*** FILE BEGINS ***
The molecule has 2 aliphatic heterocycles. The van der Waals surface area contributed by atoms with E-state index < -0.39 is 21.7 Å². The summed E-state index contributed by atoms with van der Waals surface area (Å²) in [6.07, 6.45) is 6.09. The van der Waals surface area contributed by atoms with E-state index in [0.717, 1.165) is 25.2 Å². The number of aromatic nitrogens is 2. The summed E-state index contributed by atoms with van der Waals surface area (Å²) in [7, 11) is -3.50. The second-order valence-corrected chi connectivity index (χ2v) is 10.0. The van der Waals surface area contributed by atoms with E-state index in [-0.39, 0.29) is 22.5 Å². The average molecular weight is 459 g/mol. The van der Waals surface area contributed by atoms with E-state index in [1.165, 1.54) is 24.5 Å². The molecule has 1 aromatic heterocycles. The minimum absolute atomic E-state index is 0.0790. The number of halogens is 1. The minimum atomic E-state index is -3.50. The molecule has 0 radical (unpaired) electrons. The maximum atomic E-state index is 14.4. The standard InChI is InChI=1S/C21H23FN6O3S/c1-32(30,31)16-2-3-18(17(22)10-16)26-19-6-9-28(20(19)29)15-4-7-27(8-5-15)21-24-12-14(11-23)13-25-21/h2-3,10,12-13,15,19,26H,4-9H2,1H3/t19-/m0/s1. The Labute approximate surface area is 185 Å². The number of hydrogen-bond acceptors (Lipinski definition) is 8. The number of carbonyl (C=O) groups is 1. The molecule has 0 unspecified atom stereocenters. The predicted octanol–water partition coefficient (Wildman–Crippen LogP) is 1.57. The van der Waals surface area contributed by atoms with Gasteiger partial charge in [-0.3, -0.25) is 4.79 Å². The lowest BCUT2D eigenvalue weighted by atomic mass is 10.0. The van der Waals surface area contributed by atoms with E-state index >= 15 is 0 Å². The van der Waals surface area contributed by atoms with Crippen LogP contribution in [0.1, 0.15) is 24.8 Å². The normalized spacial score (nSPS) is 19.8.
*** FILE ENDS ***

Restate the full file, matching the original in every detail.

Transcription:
The molecule has 2 aliphatic heterocycles. The van der Waals surface area contributed by atoms with E-state index < -0.39 is 21.7 Å². The summed E-state index contributed by atoms with van der Waals surface area (Å²) in [6.07, 6.45) is 6.09. The van der Waals surface area contributed by atoms with E-state index in [0.717, 1.165) is 25.2 Å². The number of aromatic nitrogens is 2. The summed E-state index contributed by atoms with van der Waals surface area (Å²) in [7, 11) is -3.50. The second-order valence-corrected chi connectivity index (χ2v) is 10.0. The van der Waals surface area contributed by atoms with E-state index in [-0.39, 0.29) is 22.5 Å². The average molecular weight is 459 g/mol. The van der Waals surface area contributed by atoms with E-state index in [1.165, 1.54) is 24.5 Å². The molecule has 1 aromatic heterocycles. The minimum absolute atomic E-state index is 0.0790. The number of halogens is 1. The minimum atomic E-state index is -3.50. The molecule has 0 radical (unpaired) electrons. The maximum atomic E-state index is 14.4. The standard InChI is InChI=1S/C21H23FN6O3S/c1-32(30,31)16-2-3-18(17(22)10-16)26-19-6-9-28(20(19)29)15-4-7-27(8-5-15)21-24-12-14(11-23)13-25-21/h2-3,10,12-13,15,19,26H,4-9H2,1H3/t19-/m0/s1. The Labute approximate surface area is 185 Å². The number of hydrogen-bond acceptors (Lipinski definition) is 8. The number of carbonyl (C=O) groups is 1. The molecule has 0 unspecified atom stereocenters. The predicted octanol–water partition coefficient (Wildman–Crippen LogP) is 1.57. The van der Waals surface area contributed by atoms with Gasteiger partial charge in [-0.3, -0.25) is 4.79 Å². The lowest BCUT2D eigenvalue weighted by atomic mass is 10.0. The van der Waals surface area contributed by atoms with E-state index >= 15 is 0 Å². The van der Waals surface area contributed by atoms with Crippen LogP contribution in [0.1, 0.15) is 24.8 Å². The normalized spacial score (nSPS) is 19.8.